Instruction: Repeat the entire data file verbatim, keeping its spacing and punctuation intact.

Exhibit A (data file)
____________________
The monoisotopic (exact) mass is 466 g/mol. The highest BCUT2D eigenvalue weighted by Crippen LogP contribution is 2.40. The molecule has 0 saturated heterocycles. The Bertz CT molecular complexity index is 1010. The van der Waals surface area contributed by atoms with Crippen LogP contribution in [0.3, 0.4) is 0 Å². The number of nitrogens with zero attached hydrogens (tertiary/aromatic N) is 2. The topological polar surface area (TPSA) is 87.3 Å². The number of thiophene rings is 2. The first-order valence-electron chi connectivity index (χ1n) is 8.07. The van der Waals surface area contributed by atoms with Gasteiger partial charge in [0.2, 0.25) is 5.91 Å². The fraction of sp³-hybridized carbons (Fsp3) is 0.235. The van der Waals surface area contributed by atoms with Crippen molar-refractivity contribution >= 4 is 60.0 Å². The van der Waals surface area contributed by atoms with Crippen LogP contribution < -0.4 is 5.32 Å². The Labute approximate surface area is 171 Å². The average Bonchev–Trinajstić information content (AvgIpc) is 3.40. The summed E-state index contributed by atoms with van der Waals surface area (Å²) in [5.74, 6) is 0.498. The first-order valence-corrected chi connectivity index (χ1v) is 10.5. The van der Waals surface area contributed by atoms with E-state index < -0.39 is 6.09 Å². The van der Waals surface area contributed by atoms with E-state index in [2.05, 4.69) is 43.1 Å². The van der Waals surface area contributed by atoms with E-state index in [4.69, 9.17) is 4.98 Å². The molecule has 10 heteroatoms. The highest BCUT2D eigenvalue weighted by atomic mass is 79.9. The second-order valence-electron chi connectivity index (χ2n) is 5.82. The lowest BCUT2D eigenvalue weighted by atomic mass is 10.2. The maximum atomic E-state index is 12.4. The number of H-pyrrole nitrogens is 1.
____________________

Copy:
The monoisotopic (exact) mass is 466 g/mol. The highest BCUT2D eigenvalue weighted by Crippen LogP contribution is 2.40. The molecule has 0 saturated heterocycles. The Bertz CT molecular complexity index is 1010. The van der Waals surface area contributed by atoms with Crippen LogP contribution in [0.3, 0.4) is 0 Å². The number of nitrogens with zero attached hydrogens (tertiary/aromatic N) is 2. The topological polar surface area (TPSA) is 87.3 Å². The number of thiophene rings is 2. The first-order valence-electron chi connectivity index (χ1n) is 8.07. The van der Waals surface area contributed by atoms with Gasteiger partial charge in [0.2, 0.25) is 5.91 Å². The fraction of sp³-hybridized carbons (Fsp3) is 0.235. The van der Waals surface area contributed by atoms with Crippen molar-refractivity contribution >= 4 is 60.0 Å². The van der Waals surface area contributed by atoms with Crippen LogP contribution < -0.4 is 5.32 Å². The Labute approximate surface area is 171 Å². The average Bonchev–Trinajstić information content (AvgIpc) is 3.40. The summed E-state index contributed by atoms with van der Waals surface area (Å²) in [5.74, 6) is 0.498. The first-order valence-corrected chi connectivity index (χ1v) is 10.5. The van der Waals surface area contributed by atoms with E-state index < -0.39 is 6.09 Å². The van der Waals surface area contributed by atoms with E-state index in [2.05, 4.69) is 43.1 Å². The van der Waals surface area contributed by atoms with E-state index in [4.69, 9.17) is 4.98 Å². The molecule has 10 heteroatoms. The highest BCUT2D eigenvalue weighted by atomic mass is 79.9. The second-order valence-electron chi connectivity index (χ2n) is 5.82. The lowest BCUT2D eigenvalue weighted by atomic mass is 10.2. The maximum atomic E-state index is 12.4. The number of H-pyrrole nitrogens is 1.